Blake's battles bridging the gaps

August 25, 2017 02:59 PM
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James Blake knows he’s not the first or by any means most prominent athlete to put his name to a social cause.

But the one-time world No.4 and former Fairfield, Connecticut, local does have first-hand experience to draw upon – the victim of a mistaken identity and subsequent excessive force by a New York City police officer.

With the matter resolved, the American feels as well placed as any athlete to lend his voice to fighting social injustice.

So comes his latest contribution to the cause, his second book: Ways of Grace: Stories of Activism, Adversity and How Sports Can Bring Us Together.

It’s a venture prompted as a result of his ordeal outside his New York City hotel two years ago.

Blake spoke of his latest book ahead of an exhibition set against fellow former American great, Michael Chang, at the Connecticut Open on Thursday night.

“It did feel good to put it together,” Blake said of the book. “It was something that was inspired by my incident with the New York Police Department a couple years ago. I want to use the voice that I have to help others in similar situations that don't have a voice, and also to highlight and promote the fact that there's a lot of athletes doing positive things in the world, especially tennis players. 

“That's the ones I know well. So there are quite a few stories of tennis players that have been inspirational to me and hopefully to many others from the very well known, like Billie Jean King and Martina Navratilova, to the lesser known like Aisam-ul-Haq Qureshi and Amir Hadad who played together at Wimbledon and at the US Open.”

Blake said doubles players Qureshi and Hadad faced death threats being a Pakistani Muslim and Israeli Jewish combination. But it was a risk, which the 37-year-old had the utmost respect for, a move which would only further help break down barriers.

“To kind of bridge those religious gaps and to be able to play sport and bring people together in that way, I want to show there are people doing things that can be highlighted more so, that they have a social conscience and they're more than just someone who can hit a ball over a net, shoot a basketball in a hoop or throw a football,” he said.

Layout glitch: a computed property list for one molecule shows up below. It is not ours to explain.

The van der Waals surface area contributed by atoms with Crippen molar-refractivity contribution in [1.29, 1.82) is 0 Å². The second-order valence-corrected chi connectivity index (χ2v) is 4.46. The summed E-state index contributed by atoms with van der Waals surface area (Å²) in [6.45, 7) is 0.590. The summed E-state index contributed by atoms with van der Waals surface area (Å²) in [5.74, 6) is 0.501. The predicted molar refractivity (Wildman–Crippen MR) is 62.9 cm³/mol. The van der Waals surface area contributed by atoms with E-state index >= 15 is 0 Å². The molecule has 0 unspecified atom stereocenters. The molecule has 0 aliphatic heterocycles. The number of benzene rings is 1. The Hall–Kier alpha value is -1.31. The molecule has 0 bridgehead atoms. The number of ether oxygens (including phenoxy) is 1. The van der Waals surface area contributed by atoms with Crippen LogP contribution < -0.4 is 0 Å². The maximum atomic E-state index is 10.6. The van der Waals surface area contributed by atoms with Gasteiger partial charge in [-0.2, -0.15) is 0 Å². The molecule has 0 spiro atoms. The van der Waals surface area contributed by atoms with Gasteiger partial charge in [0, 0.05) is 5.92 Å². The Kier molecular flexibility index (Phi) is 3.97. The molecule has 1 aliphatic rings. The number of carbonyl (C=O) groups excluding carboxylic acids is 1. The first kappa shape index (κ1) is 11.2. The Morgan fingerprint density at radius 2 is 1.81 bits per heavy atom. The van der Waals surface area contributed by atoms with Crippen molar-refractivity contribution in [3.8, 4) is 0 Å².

“It's something I've been thinking about for a while and I was lucky enough for Harper Collins to take an interest in it and put it together. It was fun. Made me feel like I was back in school at times, doing research, doing some interviews and stuff. Very different from my first book.”

It is a decade since Blake’s hugely successful autobiography – Breaking Back: How I Lost Everything and Won Back My Life – was released. That was written on the back of one of his toughest years in which he fractured his neck in an on-court accident and after losing his father to cancer.

Both are books about Blake's journey, about so much more than "someone who can hit a ball over a net".

The 37-year-old's return to the Connecticut Open is somewhat of a homecoming. His family moved from New York City to Fairfield, where he attended Fairfield High School.

“It’s always fun,” Blake said. “I was just here in Connecticut a couple weeks ago for vacation with my family. Love being here. Love getting to see my mom is still around. She'll be out watching tonight. I just love the atmosphere here.”

For the record, Blake beat his compatriot Chang 7-5 and will face either Australian two-time former Grand Slam finalist Mark Philippoussis or another American former Davis Cup teammate, Mardy Fish on Friday night.

 

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